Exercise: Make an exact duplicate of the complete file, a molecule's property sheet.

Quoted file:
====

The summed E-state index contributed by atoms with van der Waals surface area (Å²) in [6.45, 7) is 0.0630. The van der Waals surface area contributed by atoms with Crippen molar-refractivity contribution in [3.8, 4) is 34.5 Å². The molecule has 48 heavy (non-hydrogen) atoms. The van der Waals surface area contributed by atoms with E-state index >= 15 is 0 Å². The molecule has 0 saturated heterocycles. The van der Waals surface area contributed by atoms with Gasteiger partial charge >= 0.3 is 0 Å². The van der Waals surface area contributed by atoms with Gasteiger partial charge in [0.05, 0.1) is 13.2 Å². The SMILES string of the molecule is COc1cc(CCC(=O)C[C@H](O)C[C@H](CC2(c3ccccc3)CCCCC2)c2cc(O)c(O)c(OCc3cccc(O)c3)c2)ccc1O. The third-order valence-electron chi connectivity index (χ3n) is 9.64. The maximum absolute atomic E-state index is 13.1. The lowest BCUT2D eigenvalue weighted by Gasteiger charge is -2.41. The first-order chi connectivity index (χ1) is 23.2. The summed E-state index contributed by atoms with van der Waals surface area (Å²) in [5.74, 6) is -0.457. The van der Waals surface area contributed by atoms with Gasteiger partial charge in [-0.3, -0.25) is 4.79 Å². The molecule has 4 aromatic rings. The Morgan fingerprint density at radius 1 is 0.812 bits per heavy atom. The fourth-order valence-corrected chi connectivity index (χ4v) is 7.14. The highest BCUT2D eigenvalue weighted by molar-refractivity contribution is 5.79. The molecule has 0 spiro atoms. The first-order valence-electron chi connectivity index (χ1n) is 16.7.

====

The summed E-state index contributed by atoms with van der Waals surface area (Å²) in [6.45, 7) is 0.0630. The van der Waals surface area contributed by atoms with Crippen molar-refractivity contribution in [3.8, 4) is 34.5 Å². The molecule has 48 heavy (non-hydrogen) atoms. The van der Waals surface area contributed by atoms with E-state index >= 15 is 0 Å². The molecule has 0 saturated heterocycles. The van der Waals surface area contributed by atoms with Gasteiger partial charge >= 0.3 is 0 Å². The van der Waals surface area contributed by atoms with Gasteiger partial charge in [0.05, 0.1) is 13.2 Å². The SMILES string of the molecule is COc1cc(CCC(=O)C[C@H](O)C[C@H](CC2(c3ccccc3)CCCCC2)c2cc(O)c(O)c(OCc3cccc(O)c3)c2)ccc1O. The third-order valence-electron chi connectivity index (χ3n) is 9.64. The maximum absolute atomic E-state index is 13.1. The lowest BCUT2D eigenvalue weighted by Gasteiger charge is -2.41. The first-order chi connectivity index (χ1) is 23.2. The summed E-state index contributed by atoms with van der Waals surface area (Å²) in [5.74, 6) is -0.457. The van der Waals surface area contributed by atoms with Gasteiger partial charge in [-0.3, -0.25) is 4.79 Å². The molecule has 4 aromatic rings. The Morgan fingerprint density at radius 1 is 0.812 bits per heavy atom. The fourth-order valence-corrected chi connectivity index (χ4v) is 7.14. The highest BCUT2D eigenvalue weighted by molar-refractivity contribution is 5.79. The molecule has 0 spiro atoms. The first-order valence-electron chi connectivity index (χ1n) is 16.7.